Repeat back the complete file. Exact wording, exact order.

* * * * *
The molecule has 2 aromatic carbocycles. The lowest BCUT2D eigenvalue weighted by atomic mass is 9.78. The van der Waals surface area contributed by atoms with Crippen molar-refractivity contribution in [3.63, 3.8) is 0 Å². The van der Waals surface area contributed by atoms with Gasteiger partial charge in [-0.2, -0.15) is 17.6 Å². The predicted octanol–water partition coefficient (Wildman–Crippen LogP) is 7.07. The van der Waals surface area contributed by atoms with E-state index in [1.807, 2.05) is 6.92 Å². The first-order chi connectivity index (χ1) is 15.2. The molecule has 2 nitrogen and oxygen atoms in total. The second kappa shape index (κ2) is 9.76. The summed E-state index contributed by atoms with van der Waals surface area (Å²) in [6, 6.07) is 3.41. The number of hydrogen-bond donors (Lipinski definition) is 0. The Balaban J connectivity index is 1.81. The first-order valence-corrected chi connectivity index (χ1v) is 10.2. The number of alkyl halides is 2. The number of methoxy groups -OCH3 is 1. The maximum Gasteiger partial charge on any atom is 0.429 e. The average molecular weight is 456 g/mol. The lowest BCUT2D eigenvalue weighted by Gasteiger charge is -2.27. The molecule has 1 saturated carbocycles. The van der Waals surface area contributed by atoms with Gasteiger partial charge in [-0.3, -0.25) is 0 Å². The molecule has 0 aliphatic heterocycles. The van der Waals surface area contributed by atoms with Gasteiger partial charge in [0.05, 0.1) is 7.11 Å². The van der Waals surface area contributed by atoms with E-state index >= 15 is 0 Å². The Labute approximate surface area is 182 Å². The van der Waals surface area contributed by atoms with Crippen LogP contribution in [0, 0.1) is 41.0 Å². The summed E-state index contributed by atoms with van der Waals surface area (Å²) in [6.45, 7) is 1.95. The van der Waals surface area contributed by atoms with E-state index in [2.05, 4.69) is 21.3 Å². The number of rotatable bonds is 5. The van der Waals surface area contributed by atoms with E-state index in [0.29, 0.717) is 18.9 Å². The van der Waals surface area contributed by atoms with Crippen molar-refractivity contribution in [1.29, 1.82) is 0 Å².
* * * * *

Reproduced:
The molecule has 2 aromatic carbocycles. The lowest BCUT2D eigenvalue weighted by atomic mass is 9.78. The van der Waals surface area contributed by atoms with Crippen molar-refractivity contribution in [3.63, 3.8) is 0 Å². The van der Waals surface area contributed by atoms with Gasteiger partial charge in [-0.2, -0.15) is 17.6 Å². The predicted octanol–water partition coefficient (Wildman–Crippen LogP) is 7.07. The van der Waals surface area contributed by atoms with E-state index in [1.807, 2.05) is 6.92 Å². The first-order chi connectivity index (χ1) is 15.2. The molecule has 2 nitrogen and oxygen atoms in total. The second kappa shape index (κ2) is 9.76. The summed E-state index contributed by atoms with van der Waals surface area (Å²) in [6, 6.07) is 3.41. The number of hydrogen-bond donors (Lipinski definition) is 0. The Balaban J connectivity index is 1.81. The first-order valence-corrected chi connectivity index (χ1v) is 10.2. The number of alkyl halides is 2. The number of methoxy groups -OCH3 is 1. The maximum Gasteiger partial charge on any atom is 0.429 e. The average molecular weight is 456 g/mol. The lowest BCUT2D eigenvalue weighted by Gasteiger charge is -2.27. The molecule has 1 saturated carbocycles. The van der Waals surface area contributed by atoms with Gasteiger partial charge in [-0.3, -0.25) is 0 Å². The molecule has 0 aliphatic heterocycles. The van der Waals surface area contributed by atoms with Gasteiger partial charge in [0.05, 0.1) is 7.11 Å². The van der Waals surface area contributed by atoms with E-state index >= 15 is 0 Å². The Labute approximate surface area is 182 Å². The van der Waals surface area contributed by atoms with Crippen LogP contribution in [0, 0.1) is 41.0 Å². The summed E-state index contributed by atoms with van der Waals surface area (Å²) in [6.45, 7) is 1.95. The van der Waals surface area contributed by atoms with E-state index in [2.05, 4.69) is 21.3 Å². The number of rotatable bonds is 5. The van der Waals surface area contributed by atoms with E-state index in [0.29, 0.717) is 18.9 Å². The van der Waals surface area contributed by atoms with Crippen molar-refractivity contribution in [1.29, 1.82) is 0 Å².